Tucson's Election Cycle 'May' Violate State Law
Arizona Attorney General Mark Brnovich says Tucson’s odd-year elections may violate state law.
Tucson holds its own local elections in odd-numbered years, as opposed to more traditional even-year elections for statewide office.
Sen. J.D. Mesnard (R-Chandler) asked Brnovich to investigate whether those elections conflict with state law. Mesnard sponsored a bill in 2018 that declares cities must hold elections to coincide with statewide races if voter turnout in those cities falls below a particular level.
Voter turnout in Tucson’s 2019 election fell below that threshold.
Mesnard’s bill, which was passed into law, says that ensuring high voter turnout is a matter of statewide concern. And he argues holding elections during even-numbered years will boost turnout in Tucson.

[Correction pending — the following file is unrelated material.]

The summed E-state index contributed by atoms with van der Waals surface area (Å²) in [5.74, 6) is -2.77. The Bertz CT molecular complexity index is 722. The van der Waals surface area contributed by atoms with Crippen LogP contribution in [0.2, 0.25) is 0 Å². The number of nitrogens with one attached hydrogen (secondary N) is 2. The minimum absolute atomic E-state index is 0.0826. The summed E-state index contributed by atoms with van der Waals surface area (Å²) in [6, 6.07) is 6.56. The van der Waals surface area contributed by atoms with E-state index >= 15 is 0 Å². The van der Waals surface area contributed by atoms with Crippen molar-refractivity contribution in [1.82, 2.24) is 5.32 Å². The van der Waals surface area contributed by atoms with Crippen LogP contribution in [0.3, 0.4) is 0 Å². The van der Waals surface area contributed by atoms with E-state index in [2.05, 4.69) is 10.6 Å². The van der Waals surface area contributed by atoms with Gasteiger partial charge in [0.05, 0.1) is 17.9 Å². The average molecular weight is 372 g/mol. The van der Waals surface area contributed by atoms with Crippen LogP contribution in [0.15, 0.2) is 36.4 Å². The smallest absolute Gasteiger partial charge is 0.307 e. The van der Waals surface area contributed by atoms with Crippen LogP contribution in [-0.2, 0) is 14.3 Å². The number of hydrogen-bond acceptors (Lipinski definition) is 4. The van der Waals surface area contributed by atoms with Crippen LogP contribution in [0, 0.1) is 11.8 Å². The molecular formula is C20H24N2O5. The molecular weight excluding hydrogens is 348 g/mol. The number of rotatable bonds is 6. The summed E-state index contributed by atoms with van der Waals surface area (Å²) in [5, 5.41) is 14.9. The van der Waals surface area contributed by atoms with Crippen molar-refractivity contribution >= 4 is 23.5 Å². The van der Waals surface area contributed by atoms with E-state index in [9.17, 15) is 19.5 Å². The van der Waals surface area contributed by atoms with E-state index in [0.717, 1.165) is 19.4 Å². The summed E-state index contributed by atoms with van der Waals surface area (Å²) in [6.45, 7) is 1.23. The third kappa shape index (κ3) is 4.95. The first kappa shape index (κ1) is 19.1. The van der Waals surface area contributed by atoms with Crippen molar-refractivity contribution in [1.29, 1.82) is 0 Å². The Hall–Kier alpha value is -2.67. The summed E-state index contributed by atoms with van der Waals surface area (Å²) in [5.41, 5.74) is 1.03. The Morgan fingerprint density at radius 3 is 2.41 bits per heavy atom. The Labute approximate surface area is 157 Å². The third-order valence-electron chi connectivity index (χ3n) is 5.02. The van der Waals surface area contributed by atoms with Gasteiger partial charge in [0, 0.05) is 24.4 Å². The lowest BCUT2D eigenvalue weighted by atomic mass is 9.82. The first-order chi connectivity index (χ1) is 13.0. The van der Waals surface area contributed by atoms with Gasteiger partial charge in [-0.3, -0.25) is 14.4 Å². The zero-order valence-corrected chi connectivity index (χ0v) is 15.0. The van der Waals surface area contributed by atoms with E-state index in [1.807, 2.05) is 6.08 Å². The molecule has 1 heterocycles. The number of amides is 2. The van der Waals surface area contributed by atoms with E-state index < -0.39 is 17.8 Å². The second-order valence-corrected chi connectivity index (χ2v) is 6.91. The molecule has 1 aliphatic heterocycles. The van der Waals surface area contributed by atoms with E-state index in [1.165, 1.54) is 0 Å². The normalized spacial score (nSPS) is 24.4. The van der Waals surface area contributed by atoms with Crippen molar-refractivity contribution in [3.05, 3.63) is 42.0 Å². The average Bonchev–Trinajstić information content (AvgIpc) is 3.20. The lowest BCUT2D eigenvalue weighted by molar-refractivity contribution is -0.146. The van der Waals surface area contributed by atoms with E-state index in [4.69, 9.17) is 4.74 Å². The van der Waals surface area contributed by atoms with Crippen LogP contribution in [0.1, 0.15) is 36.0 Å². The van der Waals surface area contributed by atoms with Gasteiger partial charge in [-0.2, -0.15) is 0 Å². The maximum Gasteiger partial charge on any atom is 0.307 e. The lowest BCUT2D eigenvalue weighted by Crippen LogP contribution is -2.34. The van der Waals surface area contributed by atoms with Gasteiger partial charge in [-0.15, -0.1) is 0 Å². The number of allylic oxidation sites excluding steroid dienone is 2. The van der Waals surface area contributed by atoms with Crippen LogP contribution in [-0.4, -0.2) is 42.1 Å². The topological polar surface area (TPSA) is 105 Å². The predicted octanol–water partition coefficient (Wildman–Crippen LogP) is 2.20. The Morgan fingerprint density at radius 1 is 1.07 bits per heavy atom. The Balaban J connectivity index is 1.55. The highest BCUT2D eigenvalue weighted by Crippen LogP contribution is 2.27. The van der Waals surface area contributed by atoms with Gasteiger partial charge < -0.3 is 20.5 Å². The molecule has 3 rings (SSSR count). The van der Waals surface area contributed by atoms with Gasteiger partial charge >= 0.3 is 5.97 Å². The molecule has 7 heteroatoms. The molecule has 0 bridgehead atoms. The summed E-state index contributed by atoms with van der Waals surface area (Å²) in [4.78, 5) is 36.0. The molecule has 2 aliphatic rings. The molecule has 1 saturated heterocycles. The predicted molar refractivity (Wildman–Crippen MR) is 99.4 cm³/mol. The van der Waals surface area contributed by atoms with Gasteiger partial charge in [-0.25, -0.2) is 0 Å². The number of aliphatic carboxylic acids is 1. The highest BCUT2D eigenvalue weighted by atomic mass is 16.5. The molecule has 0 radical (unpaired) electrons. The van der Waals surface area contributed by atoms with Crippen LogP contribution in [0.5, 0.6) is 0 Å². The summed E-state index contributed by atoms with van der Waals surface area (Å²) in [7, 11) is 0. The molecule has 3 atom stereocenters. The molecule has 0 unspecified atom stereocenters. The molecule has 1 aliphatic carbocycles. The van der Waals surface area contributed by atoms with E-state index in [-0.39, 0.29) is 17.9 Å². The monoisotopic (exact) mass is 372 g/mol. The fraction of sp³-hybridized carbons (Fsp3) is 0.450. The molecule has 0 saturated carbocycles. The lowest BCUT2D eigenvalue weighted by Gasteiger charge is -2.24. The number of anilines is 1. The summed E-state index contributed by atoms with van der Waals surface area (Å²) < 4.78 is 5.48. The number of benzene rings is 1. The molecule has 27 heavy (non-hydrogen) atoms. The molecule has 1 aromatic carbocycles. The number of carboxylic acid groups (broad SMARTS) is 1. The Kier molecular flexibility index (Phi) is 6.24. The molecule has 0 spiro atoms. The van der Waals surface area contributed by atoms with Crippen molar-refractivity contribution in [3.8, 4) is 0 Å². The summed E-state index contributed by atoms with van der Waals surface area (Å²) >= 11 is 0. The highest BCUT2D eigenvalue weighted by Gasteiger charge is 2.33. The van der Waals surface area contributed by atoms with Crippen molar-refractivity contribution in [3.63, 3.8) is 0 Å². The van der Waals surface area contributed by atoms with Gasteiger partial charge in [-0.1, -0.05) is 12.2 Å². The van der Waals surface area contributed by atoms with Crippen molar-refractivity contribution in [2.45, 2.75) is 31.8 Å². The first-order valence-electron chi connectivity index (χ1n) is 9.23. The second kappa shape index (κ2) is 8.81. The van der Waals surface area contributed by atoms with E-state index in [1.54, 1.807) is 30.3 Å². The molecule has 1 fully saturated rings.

Brnovich sided with Mesnard in finding that Tucson’s election schedule “may” violate state law. Now Brnovich is asking the Arizona Supreme Court to settle the issue by declaring the city’s election ordinance void.
Attorneys for Tucson argue their schedule is protected by their voter-approved charter, which declares the election schedule is a matter of local concern.
The Show spoke with Howie Fischer of Capitol Media Services for more background on the case.